Pete Kasperowicz reports for the Washington Examiner on one source of criticism for a plan to address ongoing problems at the federal department targeting veterans’ services.

The country’s largest federal worker union says language aimed at boosting accountability at the troubled Department of Veterans Affairs is actually an “assault” on federal employee rights, and asked senators on Monday night to drop it.

The Senate has been working for weeks on new VA legislation, and may introduce a bipartisan plan this week. House Republicans in particular are pushing for language that would make it easier for the VA to fire corrupt or negligent employees.

But on Monday, the American Federation of Government Employees wrote senators to say that language would violate the due process rights and even the civil rights of federal workers.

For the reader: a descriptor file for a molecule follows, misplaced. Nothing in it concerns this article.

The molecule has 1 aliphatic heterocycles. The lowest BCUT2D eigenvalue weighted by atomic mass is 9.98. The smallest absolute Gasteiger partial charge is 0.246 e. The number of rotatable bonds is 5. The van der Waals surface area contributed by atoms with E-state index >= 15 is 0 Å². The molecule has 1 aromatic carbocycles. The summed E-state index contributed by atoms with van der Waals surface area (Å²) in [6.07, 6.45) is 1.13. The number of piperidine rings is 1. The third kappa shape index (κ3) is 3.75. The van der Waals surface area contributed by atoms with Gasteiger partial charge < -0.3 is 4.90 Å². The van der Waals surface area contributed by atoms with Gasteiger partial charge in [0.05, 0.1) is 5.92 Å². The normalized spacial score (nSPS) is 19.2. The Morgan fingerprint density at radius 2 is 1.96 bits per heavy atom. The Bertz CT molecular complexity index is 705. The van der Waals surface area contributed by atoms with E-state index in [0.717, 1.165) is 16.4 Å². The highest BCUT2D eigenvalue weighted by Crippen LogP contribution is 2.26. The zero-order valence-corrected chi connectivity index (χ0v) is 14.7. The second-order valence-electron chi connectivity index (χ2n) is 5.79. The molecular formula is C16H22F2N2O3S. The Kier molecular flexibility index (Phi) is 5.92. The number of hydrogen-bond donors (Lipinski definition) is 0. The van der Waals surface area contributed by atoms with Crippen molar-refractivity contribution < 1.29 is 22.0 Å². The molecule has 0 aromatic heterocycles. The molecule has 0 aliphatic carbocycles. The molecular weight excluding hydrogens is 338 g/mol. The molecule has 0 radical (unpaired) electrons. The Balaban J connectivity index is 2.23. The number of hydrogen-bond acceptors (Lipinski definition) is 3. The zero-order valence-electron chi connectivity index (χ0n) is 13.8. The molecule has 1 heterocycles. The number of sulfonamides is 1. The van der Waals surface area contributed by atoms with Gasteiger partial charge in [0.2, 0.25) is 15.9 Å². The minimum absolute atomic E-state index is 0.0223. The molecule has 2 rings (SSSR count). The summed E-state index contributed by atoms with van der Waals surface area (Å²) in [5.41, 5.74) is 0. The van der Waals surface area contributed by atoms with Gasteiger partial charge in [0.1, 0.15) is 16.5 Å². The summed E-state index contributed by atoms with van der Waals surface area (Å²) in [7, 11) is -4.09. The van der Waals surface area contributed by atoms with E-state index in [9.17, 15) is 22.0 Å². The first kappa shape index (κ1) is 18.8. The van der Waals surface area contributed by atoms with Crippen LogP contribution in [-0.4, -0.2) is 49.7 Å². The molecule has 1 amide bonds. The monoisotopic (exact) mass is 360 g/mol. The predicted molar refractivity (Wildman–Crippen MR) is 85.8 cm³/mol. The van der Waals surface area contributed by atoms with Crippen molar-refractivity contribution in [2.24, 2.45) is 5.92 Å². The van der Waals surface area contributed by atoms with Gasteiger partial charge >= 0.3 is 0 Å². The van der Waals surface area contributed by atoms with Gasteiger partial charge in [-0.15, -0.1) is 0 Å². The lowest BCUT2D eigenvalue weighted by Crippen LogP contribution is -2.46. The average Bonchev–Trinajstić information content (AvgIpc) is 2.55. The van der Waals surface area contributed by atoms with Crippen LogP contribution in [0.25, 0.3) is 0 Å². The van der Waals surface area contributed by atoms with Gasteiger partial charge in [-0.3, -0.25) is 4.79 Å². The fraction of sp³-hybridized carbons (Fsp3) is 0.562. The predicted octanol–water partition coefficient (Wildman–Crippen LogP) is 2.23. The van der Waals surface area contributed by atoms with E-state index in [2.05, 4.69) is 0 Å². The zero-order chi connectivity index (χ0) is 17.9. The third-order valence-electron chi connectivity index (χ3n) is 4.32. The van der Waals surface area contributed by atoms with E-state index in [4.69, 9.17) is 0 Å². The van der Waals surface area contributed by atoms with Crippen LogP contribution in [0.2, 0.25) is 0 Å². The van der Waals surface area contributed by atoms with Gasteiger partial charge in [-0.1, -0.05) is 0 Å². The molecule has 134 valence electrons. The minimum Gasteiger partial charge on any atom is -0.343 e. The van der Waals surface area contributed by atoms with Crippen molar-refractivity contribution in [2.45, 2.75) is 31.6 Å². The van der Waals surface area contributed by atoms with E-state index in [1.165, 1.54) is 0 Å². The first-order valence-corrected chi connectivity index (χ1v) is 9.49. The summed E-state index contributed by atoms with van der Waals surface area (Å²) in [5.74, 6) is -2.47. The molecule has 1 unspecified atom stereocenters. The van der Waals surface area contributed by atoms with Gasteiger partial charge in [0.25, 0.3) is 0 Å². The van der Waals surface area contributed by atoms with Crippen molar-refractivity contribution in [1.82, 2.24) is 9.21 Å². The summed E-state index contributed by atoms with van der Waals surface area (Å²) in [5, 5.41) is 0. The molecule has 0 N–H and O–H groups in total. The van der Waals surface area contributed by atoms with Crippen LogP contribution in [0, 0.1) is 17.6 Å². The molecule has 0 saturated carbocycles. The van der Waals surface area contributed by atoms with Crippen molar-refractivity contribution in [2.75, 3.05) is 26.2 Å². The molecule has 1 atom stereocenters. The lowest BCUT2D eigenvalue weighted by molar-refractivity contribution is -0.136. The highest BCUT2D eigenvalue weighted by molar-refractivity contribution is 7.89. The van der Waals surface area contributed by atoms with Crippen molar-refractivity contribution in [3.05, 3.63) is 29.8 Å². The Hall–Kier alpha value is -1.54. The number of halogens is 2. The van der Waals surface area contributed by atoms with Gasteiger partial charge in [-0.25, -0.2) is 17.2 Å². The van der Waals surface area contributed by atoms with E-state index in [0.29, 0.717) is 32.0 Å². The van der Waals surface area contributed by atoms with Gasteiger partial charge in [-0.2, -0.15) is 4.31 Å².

“Title I of the bill, entitled ‘Personnel and Accountability Matters,’ is a frontal assault on federal employee due process rights,” AFGE wrote.

AFGE noted that the language as currently written would allow the VA to keep employees on staff an an “at will” status, allow the firing process to be sped up, and allow minor reprimands to be maintained in an employee’s file.

“The rights of federal employees to defend themselves against accusations of poor performance or misconduct are matters of civil rights as well as due process rights, and AFGE will stand firm in defense of those rights,” the letter said.

The union also said the bill would end up hurting women and minority workers more than others, although it didn’t say how.

AFGE argued that scaling back these due process rights would turn federal employment into a political “spoils system” that would let parties stock the government with people they like, and deprive deserving workers of their jobs.